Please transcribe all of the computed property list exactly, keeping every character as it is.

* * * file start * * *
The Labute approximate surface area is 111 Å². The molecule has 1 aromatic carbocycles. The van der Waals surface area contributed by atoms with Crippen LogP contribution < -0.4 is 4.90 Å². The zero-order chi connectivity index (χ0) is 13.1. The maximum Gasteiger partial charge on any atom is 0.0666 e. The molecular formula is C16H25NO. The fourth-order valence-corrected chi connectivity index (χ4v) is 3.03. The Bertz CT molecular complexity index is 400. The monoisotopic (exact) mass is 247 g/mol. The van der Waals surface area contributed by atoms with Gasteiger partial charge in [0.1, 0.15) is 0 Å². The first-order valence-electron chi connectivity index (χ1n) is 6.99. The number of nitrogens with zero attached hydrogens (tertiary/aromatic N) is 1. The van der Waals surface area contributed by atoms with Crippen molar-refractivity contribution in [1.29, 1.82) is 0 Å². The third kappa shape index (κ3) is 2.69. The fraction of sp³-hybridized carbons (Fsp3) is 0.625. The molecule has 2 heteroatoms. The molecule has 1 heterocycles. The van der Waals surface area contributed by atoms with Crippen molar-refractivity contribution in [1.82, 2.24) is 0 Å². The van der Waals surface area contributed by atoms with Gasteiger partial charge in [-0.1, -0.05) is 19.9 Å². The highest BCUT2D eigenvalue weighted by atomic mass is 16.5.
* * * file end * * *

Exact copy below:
The Labute approximate surface area is 111 Å². The molecule has 1 aromatic carbocycles. The van der Waals surface area contributed by atoms with Crippen LogP contribution < -0.4 is 4.90 Å². The zero-order chi connectivity index (χ0) is 13.1. The maximum Gasteiger partial charge on any atom is 0.0666 e. The molecular formula is C16H25NO. The fourth-order valence-corrected chi connectivity index (χ4v) is 3.03. The Bertz CT molecular complexity index is 400. The monoisotopic (exact) mass is 247 g/mol. The van der Waals surface area contributed by atoms with Gasteiger partial charge in [0.1, 0.15) is 0 Å². The first-order valence-electron chi connectivity index (χ1n) is 6.99. The number of nitrogens with zero attached hydrogens (tertiary/aromatic N) is 1. The van der Waals surface area contributed by atoms with Crippen molar-refractivity contribution in [1.29, 1.82) is 0 Å². The third kappa shape index (κ3) is 2.69. The fraction of sp³-hybridized carbons (Fsp3) is 0.625. The molecule has 2 heteroatoms. The molecule has 1 heterocycles. The van der Waals surface area contributed by atoms with Crippen molar-refractivity contribution in [1.82, 2.24) is 0 Å². The van der Waals surface area contributed by atoms with Gasteiger partial charge in [-0.1, -0.05) is 19.9 Å². The highest BCUT2D eigenvalue weighted by atomic mass is 16.5.